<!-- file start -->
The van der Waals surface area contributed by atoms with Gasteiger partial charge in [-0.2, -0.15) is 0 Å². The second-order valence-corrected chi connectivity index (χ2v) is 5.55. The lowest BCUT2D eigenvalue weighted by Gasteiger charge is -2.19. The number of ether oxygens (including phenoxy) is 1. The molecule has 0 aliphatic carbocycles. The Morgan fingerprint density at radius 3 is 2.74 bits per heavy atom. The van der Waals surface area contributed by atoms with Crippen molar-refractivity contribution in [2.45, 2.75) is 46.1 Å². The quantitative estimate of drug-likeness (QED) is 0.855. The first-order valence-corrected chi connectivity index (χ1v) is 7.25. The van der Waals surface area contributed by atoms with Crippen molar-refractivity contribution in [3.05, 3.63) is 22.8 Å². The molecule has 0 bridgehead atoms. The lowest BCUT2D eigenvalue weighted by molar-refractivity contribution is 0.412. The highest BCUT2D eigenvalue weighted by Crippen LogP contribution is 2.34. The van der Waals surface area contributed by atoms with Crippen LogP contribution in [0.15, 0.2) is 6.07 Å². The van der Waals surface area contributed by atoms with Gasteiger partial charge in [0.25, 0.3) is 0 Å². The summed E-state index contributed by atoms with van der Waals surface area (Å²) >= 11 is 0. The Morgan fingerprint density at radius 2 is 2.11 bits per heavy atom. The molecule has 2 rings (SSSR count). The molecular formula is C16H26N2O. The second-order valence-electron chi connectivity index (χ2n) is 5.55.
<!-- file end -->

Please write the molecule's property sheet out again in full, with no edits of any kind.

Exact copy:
The van der Waals surface area contributed by atoms with Gasteiger partial charge in [-0.2, -0.15) is 0 Å². The second-order valence-corrected chi connectivity index (χ2v) is 5.55. The lowest BCUT2D eigenvalue weighted by Gasteiger charge is -2.19. The number of ether oxygens (including phenoxy) is 1. The molecule has 0 aliphatic carbocycles. The Morgan fingerprint density at radius 3 is 2.74 bits per heavy atom. The van der Waals surface area contributed by atoms with Crippen molar-refractivity contribution in [2.45, 2.75) is 46.1 Å². The quantitative estimate of drug-likeness (QED) is 0.855. The first-order valence-corrected chi connectivity index (χ1v) is 7.25. The van der Waals surface area contributed by atoms with Crippen molar-refractivity contribution in [3.05, 3.63) is 22.8 Å². The molecule has 0 bridgehead atoms. The lowest BCUT2D eigenvalue weighted by molar-refractivity contribution is 0.412. The highest BCUT2D eigenvalue weighted by Crippen LogP contribution is 2.34. The van der Waals surface area contributed by atoms with Crippen LogP contribution in [0.15, 0.2) is 6.07 Å². The van der Waals surface area contributed by atoms with Gasteiger partial charge in [0.25, 0.3) is 0 Å². The summed E-state index contributed by atoms with van der Waals surface area (Å²) >= 11 is 0. The Morgan fingerprint density at radius 2 is 2.11 bits per heavy atom. The molecule has 2 rings (SSSR count). The molecular formula is C16H26N2O. The second-order valence-electron chi connectivity index (χ2n) is 5.55.